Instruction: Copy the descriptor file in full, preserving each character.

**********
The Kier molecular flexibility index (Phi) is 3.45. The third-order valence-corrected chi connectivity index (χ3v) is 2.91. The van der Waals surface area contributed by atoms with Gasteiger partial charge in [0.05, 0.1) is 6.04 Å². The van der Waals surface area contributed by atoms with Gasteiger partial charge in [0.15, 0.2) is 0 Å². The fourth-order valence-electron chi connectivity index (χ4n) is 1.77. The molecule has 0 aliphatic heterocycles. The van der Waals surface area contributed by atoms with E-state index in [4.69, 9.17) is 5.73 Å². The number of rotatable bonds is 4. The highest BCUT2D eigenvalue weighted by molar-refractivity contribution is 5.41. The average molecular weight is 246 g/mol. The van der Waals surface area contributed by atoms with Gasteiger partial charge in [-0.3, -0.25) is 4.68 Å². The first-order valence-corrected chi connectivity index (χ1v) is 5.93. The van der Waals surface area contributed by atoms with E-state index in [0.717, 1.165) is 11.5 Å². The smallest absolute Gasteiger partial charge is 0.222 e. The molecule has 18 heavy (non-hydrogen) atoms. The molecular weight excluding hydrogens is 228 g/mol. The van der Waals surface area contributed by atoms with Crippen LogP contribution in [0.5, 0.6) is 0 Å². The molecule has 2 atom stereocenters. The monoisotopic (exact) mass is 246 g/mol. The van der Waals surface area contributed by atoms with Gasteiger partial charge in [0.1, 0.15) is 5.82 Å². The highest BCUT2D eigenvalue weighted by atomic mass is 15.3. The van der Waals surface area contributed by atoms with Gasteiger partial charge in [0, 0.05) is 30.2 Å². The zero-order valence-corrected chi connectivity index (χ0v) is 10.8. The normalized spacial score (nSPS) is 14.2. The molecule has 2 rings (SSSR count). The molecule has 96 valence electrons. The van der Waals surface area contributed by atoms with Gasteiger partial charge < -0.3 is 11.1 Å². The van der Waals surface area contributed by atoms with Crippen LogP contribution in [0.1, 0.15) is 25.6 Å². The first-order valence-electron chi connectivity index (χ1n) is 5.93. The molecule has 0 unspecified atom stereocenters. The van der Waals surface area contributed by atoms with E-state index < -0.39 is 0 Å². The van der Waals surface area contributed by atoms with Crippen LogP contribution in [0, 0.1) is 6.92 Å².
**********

The Kier molecular flexibility index (Phi) is 3.45. The third-order valence-corrected chi connectivity index (χ3v) is 2.91. The van der Waals surface area contributed by atoms with Gasteiger partial charge in [0.05, 0.1) is 6.04 Å². The van der Waals surface area contributed by atoms with Gasteiger partial charge in [0.15, 0.2) is 0 Å². The fourth-order valence-electron chi connectivity index (χ4n) is 1.77. The molecule has 0 aliphatic heterocycles. The van der Waals surface area contributed by atoms with E-state index in [4.69, 9.17) is 5.73 Å². The number of rotatable bonds is 4. The highest BCUT2D eigenvalue weighted by molar-refractivity contribution is 5.41. The average molecular weight is 246 g/mol. The van der Waals surface area contributed by atoms with Gasteiger partial charge in [-0.3, -0.25) is 4.68 Å². The first-order valence-corrected chi connectivity index (χ1v) is 5.93. The van der Waals surface area contributed by atoms with E-state index in [0.717, 1.165) is 11.5 Å². The smallest absolute Gasteiger partial charge is 0.222 e. The molecule has 18 heavy (non-hydrogen) atoms. The molecular weight excluding hydrogens is 228 g/mol. The van der Waals surface area contributed by atoms with Crippen LogP contribution in [0.5, 0.6) is 0 Å². The molecule has 2 atom stereocenters. The monoisotopic (exact) mass is 246 g/mol. The van der Waals surface area contributed by atoms with Gasteiger partial charge in [0.1, 0.15) is 5.82 Å². The highest BCUT2D eigenvalue weighted by atomic mass is 15.3. The van der Waals surface area contributed by atoms with Gasteiger partial charge in [0, 0.05) is 30.2 Å². The zero-order valence-corrected chi connectivity index (χ0v) is 10.8. The normalized spacial score (nSPS) is 14.2. The molecule has 2 rings (SSSR count). The molecule has 96 valence electrons. The van der Waals surface area contributed by atoms with Gasteiger partial charge < -0.3 is 11.1 Å². The van der Waals surface area contributed by atoms with Crippen LogP contribution in [0.1, 0.15) is 25.6 Å². The first-order valence-electron chi connectivity index (χ1n) is 5.93. The molecule has 0 unspecified atom stereocenters. The van der Waals surface area contributed by atoms with E-state index < -0.39 is 0 Å². The van der Waals surface area contributed by atoms with Crippen LogP contribution in [0, 0.1) is 6.92 Å².